Anything worth fighting for is worth hiring an attorney to help you with. Yes, hiring an attorney can be expensive - but what are the consequences if you lose, but may have won had you more information.
I hope this helps
Steven A. Leahy
Please note that the above is not intended as legal advice, it is for educational purposes only. No attorney-client relationship is created or is intended to be created hereby. You should contact a local attorney to discuss and to obtain legal advice.
You ought to at least be willing to pay a tax attorney who does property tax to spend some time with you and review the facts to determine what your options are regarding a valuable property. The county tax authorities are not much for negotiating, unless you have a good defense to part of the liability. Property tax law does not provide many defenses.
This information is provided for educational purposes only, and is not to be relied upon as legal advice. You should consult with an attorney with full disclosure of all facts and opportunity to consider all or alternative options.
First, the county doesn't negotiate the taxes due. The only thing they'll negotiate is the payout. However, it sounds like this isn't your property, and the county doesn't own it either. Since the county doesn't own it, they can't sell it to you. You need to be talking to whoever is in charge of the estate. The only other alternative is to buy buy it at the tax sale - for cash.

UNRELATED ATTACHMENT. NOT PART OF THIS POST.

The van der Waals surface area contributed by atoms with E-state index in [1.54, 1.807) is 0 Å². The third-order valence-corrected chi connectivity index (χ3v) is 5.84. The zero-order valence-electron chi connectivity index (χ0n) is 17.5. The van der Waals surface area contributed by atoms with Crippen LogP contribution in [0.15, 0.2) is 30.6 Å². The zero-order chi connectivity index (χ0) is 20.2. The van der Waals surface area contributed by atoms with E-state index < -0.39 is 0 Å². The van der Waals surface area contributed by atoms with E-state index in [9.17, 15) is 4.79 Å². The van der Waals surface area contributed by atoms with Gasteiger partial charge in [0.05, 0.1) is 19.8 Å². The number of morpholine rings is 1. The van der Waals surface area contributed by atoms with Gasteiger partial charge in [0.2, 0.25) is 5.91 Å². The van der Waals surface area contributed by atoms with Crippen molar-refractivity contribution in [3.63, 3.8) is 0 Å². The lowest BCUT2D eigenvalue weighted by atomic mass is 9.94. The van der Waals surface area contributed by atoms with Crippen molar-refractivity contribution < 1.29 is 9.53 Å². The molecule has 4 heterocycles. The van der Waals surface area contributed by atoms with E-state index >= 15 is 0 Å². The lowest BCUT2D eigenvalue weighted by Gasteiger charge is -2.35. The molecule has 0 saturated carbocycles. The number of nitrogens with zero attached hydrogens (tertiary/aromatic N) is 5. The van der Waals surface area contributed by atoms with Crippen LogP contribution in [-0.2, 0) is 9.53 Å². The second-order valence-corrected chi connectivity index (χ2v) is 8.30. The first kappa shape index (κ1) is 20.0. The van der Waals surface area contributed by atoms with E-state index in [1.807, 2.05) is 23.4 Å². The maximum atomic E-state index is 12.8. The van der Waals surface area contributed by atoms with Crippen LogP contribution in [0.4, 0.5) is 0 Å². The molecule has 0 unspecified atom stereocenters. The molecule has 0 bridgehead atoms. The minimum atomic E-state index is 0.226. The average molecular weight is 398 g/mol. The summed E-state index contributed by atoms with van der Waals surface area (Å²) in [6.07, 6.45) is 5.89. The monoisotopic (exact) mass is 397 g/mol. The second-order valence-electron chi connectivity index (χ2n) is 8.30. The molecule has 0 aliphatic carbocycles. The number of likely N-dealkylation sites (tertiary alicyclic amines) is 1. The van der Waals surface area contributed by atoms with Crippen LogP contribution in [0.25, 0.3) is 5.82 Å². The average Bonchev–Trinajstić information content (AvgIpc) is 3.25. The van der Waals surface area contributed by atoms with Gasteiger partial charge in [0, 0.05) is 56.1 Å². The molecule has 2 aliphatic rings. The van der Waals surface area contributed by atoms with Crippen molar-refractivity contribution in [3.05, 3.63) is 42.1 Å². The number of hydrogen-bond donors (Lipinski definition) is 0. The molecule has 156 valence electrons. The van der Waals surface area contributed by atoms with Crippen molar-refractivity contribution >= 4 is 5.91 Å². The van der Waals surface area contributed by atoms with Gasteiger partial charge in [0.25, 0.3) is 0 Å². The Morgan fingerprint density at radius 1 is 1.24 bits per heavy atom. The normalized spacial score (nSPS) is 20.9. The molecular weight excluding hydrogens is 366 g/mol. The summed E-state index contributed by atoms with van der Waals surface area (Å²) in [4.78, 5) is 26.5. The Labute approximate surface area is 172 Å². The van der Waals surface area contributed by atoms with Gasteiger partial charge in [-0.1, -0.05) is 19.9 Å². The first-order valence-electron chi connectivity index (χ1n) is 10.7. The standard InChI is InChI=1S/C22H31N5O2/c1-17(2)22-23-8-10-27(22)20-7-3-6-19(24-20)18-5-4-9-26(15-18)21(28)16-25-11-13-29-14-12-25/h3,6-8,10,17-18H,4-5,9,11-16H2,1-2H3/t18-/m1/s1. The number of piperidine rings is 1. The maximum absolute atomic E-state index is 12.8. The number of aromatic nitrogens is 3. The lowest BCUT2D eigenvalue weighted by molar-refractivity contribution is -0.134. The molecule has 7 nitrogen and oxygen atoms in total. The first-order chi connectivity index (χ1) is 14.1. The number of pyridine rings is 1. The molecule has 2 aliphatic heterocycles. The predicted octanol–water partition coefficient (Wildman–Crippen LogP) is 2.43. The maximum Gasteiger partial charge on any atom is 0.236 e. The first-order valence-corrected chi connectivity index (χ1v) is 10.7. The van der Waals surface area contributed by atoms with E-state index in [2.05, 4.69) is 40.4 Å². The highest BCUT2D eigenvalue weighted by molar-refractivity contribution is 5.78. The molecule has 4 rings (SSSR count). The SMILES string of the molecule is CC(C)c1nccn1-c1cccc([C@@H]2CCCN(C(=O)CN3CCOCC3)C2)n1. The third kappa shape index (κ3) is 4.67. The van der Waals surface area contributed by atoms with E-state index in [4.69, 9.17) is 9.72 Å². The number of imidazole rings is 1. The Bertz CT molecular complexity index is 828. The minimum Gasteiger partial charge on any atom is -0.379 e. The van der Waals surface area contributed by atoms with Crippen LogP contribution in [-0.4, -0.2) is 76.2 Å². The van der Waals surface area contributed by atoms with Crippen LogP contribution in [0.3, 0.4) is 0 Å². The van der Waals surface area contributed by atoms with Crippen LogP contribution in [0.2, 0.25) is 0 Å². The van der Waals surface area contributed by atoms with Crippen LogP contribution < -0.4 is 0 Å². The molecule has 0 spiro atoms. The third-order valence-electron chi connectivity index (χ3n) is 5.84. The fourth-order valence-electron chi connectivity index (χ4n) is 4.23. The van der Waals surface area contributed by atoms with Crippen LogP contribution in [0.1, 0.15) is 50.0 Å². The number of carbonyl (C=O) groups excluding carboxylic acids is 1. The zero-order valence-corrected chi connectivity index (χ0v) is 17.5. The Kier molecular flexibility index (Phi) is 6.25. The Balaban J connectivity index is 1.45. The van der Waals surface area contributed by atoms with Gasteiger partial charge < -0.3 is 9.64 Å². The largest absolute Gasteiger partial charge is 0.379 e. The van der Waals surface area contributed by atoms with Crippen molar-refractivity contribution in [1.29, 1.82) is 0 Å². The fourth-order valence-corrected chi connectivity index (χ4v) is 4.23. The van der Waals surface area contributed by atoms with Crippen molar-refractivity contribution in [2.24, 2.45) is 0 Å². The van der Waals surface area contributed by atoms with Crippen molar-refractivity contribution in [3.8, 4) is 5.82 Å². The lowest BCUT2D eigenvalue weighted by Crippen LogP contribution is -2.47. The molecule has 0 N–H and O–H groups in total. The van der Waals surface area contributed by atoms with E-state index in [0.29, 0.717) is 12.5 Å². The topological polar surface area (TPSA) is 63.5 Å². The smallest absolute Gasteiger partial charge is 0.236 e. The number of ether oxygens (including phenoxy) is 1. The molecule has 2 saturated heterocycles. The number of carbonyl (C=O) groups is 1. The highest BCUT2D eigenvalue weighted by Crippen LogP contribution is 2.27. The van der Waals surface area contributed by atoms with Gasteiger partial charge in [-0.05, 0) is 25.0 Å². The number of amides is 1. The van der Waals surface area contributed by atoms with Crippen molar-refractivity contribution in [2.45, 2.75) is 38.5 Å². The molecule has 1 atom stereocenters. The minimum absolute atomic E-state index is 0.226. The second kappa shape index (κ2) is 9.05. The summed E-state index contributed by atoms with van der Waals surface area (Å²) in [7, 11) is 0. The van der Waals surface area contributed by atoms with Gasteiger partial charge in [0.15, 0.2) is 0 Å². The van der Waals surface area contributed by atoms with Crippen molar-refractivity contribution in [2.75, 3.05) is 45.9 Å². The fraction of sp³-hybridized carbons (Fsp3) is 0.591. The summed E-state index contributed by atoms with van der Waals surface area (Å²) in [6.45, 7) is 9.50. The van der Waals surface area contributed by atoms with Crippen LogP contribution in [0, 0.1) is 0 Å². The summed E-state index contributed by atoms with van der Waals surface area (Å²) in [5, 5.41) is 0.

You should probably hire an attorney. Depending upon the location of the property, and the remaining facts, 26,000 could be just the beginning. You need to determine whether any taxees had been paid over the 14-years. Other jurisdictions could include, if applicable, the city, an ISD, a hospital district, a college, and many others. The only thing you should do at this time is hire an attorney and/or figure out the rest of the story.
The above statements are provided as general information and not intended as legal advice. Each matter has its own set of unique circumstances that cannot be adequately addressed without consultation. You are strongly advised to hire an attorney licensed to practice law in your state to represent you.
I agree with Ms. Walter. Taxing jurisdictions don't typically negotiate over the amount of delinquent taxes to be paid. If they did that, everyone would want to do it. The taxes are a priority lien on the property. I think your best option will be to keep track of the status of the delinquent tax case, so you know when it is posted for the tax sale and go bid on it at that time. It would be the easiest way to get clear title as well.
Providing this answer does not establish an attorney-client relationship.